General Motors is going all in on electric vehicles. Eventually.
The American automaker announced yesterday that it's transitioning to a "zero emissions future," starting with the launch of two new all-electric vehicles in the next 18 months. These vehicles, based off of lessons learned from the Chevrolet Bolt EV, will be the first of at least 20 new all-electric vehicles GM will launch by 2023.
In this case, "all-electric" refers to more than plug-in cars. Due to customers' various needs, hitting new targets will require a two-pronged approach to electrification that includes both battery electric and hydrogen fuel cell vehicles, according to GM.
GM has been developing fuel-cell technology in partnership with Honda for nearly four years, but has yet to launch a production vehicle. Automakers have long touted the long range and fast-fueling benefits of hydrogen over battery power. But although Honda, Toyota and Hyundai each offer a fuel-cell vehicle in California, those sales numbers barely register. Plus, hydrogen infrastructure has proven to be very expensive and time-consuming to build.
GM plans to begin producing fuel-cell vehicles in 2020 at its Brownstown Battery Assembly plant south of Detroit, Autoweek reports. New plug-in vehicle models will feature an "all-new battery system" that GM featured briefly on Monday at its Technical Center in Warren, Michigan. The presentation came a day before Ford's new CEO Jim Hackett was scheduled to deliver a strategic update.
For GM, the shift to all-electric vehicles is part of broader vision of a world with "zero crashes, zero emissions and zero congestion" -- a vision CEO Mary Barra outlined earlier this month in Shanghai.
That vision seems to be aimed specifically at the Chinese market, where policymakers are considering a ban on combustion engine vehicles. GM will roll out at least 10 "new energy vehicles" in China by 2020, Barra said. And by 2025, nearly all models from GM’s global brands in China -- Buick, Cadillac and Chevrolet -- will offer electrification technology. To accommodate that growth, the SAIC-GM joint venture will open a new battery assembly plant in Shanghai this year.
In yesterday's announcement, GM did not explicitly say if or when it plans to cease production of gasoline- and diesel-powered vehicles. Nonetheless, the leading global automaker's enhanced commitment to vehicle electrification is significant, given GM's size and reach.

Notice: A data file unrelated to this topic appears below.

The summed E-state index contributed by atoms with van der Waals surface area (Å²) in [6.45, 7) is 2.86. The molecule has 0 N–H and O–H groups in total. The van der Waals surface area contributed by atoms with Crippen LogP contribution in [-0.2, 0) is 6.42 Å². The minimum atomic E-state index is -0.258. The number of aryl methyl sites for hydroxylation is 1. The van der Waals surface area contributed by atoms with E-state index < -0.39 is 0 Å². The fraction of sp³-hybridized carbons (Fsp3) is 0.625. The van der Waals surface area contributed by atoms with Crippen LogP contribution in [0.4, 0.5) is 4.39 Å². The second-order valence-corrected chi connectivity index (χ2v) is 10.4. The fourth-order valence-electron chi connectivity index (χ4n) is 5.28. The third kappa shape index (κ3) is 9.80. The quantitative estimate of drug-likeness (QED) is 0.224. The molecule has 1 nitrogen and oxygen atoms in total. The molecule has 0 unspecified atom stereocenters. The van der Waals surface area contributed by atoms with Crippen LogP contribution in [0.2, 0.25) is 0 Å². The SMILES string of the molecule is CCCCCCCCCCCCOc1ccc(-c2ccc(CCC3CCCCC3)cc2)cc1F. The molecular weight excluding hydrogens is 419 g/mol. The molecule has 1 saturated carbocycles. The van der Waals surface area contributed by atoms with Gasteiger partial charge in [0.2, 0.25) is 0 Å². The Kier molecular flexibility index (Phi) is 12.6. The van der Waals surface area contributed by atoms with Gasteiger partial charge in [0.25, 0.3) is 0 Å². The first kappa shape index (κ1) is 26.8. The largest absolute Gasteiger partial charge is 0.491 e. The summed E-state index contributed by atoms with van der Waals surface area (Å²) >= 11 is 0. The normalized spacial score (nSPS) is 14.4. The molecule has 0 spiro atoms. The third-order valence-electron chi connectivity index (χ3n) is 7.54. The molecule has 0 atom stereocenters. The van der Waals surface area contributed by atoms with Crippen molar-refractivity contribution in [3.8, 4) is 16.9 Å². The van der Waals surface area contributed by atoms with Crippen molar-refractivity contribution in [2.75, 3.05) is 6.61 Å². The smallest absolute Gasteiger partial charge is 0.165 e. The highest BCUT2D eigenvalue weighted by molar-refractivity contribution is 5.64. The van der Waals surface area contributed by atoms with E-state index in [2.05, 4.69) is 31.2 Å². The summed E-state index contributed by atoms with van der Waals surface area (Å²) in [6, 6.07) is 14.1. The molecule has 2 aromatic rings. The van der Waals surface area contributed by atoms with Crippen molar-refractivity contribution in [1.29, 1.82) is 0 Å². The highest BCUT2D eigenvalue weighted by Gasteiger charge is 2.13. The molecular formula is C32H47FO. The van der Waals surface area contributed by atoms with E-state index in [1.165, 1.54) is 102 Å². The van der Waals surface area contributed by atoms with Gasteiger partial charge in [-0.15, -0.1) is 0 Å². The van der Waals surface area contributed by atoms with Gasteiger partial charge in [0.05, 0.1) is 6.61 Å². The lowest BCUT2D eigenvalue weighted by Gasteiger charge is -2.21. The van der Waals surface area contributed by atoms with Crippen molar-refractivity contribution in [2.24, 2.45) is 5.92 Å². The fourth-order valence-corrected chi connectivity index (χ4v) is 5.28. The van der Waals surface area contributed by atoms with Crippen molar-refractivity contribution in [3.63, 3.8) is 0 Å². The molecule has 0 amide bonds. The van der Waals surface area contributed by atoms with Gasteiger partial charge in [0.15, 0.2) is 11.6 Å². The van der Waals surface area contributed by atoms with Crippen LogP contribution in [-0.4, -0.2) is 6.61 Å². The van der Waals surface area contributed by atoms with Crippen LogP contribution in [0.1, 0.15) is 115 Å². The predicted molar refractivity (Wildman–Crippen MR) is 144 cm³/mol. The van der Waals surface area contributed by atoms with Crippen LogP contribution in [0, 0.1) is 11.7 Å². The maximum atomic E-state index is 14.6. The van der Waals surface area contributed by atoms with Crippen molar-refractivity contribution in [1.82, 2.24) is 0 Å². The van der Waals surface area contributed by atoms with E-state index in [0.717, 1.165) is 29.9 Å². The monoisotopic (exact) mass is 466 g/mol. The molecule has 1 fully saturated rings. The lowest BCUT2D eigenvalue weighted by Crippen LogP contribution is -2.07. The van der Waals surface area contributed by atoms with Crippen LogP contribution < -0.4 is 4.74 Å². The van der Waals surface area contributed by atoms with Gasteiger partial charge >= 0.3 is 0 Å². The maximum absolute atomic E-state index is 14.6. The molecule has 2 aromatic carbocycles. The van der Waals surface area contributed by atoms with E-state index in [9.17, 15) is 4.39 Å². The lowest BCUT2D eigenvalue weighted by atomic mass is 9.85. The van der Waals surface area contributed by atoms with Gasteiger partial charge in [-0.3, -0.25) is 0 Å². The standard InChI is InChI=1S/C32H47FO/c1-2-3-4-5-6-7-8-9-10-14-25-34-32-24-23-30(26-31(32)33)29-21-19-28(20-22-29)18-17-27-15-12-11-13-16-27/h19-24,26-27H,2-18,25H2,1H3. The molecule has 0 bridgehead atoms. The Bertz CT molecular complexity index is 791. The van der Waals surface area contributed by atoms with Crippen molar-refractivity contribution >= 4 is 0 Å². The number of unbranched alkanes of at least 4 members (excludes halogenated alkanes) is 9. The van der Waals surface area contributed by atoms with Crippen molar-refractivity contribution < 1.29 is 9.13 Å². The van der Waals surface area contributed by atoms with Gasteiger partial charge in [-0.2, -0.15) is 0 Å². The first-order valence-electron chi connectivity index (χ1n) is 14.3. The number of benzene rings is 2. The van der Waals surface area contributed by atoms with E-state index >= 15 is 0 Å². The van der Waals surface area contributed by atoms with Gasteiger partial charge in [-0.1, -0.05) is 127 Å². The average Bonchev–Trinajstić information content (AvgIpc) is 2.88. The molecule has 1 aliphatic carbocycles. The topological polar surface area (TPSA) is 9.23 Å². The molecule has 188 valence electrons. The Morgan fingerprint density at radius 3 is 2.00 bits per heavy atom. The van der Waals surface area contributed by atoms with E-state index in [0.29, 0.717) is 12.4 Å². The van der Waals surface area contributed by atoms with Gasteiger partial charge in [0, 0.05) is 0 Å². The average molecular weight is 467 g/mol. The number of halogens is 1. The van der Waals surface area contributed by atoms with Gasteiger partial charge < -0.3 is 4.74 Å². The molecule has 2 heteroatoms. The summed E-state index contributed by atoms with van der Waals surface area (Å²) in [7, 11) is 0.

Last year, GM sold 10 million vehicles of all vehicle sizes and fuel types worldwide. Converting just a fraction of those sales to electric cars would grow the EV market exponentially. All automakers collectively sold just under 550,000 EVs worldwide in 2016, according to Inside EVs.
GM already sells several electric cars, including the plug-in hybrid Volt and all-electric Bolt. In the U.S., sales of the Bolt, which boasts a 230-mile range, have been growing steadily as availability has increased. But despite being an early innovator in vehicle electrification, GM was cautious this week in describing how it would transition to a fully electric fleet.
“General Motors believes in an all-electric future,” said Mark Reuss, executive vice president of GM's product development, purchasing and supply chain, in a statement. “Although that future won't happen overnight, GM is committed to driving increased usage and acceptance of electric vehicles through no-compromise solutions that meet our customers' needs.”
Several other automakers have announced they're going big on electric vehicles, perhaps most notably Volvo. When the company said every Volvo launched from 2019 would have an electric motor, it was reported as though the automaker was swearing off of fossil fuels. But the reality is a little more nuanced.
Volvo specifically committed to launching five fully electric cars between 2019 and 2021, along with 48 gas and diesel plug-in hybrid and mild hybrid models. So while this represents one of the broadest electrified car offerings of any carmaker, conventional fossil-fuel engines will still be part of Volvo's product strategy for many years to come.
Policies will remain one of the primary drivers of electrification. China, India, France and the United Kingdom are all are considering plans to limit or ban gas- and diesel-powered vehicles between 2030 and 2040. California is also on that list, although the U.S. is lagging on sustainable transportation policy at the national level.
The Trump administration is currently conducting a midterm review of Obama-era fuel economy standards and is expected to try to weaken them. But even if regulations loosen at home, GM -- which now sells more cars in China than the U.S. -- can't escape the policy forces pushing the company toward EVs.
“China is their biggest market,” said Michelle Krebs, analyst at Autotrader, told the Los Angeles Times. “If China decides to go electric, they have to do it.”